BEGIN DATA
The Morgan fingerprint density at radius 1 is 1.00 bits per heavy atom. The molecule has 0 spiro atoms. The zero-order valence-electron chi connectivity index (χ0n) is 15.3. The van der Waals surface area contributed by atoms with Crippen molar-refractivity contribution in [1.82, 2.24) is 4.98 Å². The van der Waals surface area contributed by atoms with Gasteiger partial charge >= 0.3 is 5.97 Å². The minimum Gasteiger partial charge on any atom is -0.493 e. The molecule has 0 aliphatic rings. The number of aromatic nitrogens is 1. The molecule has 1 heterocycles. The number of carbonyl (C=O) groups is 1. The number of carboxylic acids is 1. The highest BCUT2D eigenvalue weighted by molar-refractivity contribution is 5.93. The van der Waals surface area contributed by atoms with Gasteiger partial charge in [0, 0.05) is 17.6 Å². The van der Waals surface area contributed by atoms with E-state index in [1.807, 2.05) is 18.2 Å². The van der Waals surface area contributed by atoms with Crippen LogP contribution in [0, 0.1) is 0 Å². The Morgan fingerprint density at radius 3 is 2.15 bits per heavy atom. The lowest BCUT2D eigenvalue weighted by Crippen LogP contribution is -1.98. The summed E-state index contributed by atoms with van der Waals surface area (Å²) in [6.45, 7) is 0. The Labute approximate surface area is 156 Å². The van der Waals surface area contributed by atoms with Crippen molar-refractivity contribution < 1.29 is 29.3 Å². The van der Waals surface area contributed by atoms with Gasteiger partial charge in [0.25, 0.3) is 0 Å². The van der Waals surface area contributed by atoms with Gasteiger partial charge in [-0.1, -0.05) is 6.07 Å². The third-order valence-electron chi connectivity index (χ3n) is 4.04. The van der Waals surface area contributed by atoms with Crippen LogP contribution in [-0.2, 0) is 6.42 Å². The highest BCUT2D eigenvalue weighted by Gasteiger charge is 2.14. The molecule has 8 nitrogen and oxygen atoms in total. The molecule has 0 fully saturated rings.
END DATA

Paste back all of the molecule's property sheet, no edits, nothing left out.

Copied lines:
The Morgan fingerprint density at radius 1 is 1.00 bits per heavy atom. The molecule has 0 spiro atoms. The zero-order valence-electron chi connectivity index (χ0n) is 15.3. The van der Waals surface area contributed by atoms with Crippen molar-refractivity contribution in [1.82, 2.24) is 4.98 Å². The van der Waals surface area contributed by atoms with Gasteiger partial charge >= 0.3 is 5.97 Å². The minimum Gasteiger partial charge on any atom is -0.493 e. The molecule has 0 aliphatic rings. The number of aromatic nitrogens is 1. The molecule has 1 heterocycles. The number of carbonyl (C=O) groups is 1. The number of carboxylic acids is 1. The highest BCUT2D eigenvalue weighted by molar-refractivity contribution is 5.93. The van der Waals surface area contributed by atoms with Gasteiger partial charge in [0, 0.05) is 17.6 Å². The van der Waals surface area contributed by atoms with E-state index in [1.807, 2.05) is 18.2 Å². The van der Waals surface area contributed by atoms with Crippen LogP contribution in [0, 0.1) is 0 Å². The Morgan fingerprint density at radius 3 is 2.15 bits per heavy atom. The lowest BCUT2D eigenvalue weighted by Crippen LogP contribution is -1.98. The summed E-state index contributed by atoms with van der Waals surface area (Å²) in [6.45, 7) is 0. The Labute approximate surface area is 156 Å². The van der Waals surface area contributed by atoms with Crippen molar-refractivity contribution < 1.29 is 29.3 Å². The van der Waals surface area contributed by atoms with Gasteiger partial charge in [0.25, 0.3) is 0 Å². The van der Waals surface area contributed by atoms with Gasteiger partial charge in [-0.1, -0.05) is 6.07 Å². The third-order valence-electron chi connectivity index (χ3n) is 4.04. The van der Waals surface area contributed by atoms with Crippen LogP contribution in [-0.2, 0) is 6.42 Å². The highest BCUT2D eigenvalue weighted by Gasteiger charge is 2.14. The molecule has 8 nitrogen and oxygen atoms in total. The molecule has 0 fully saturated rings.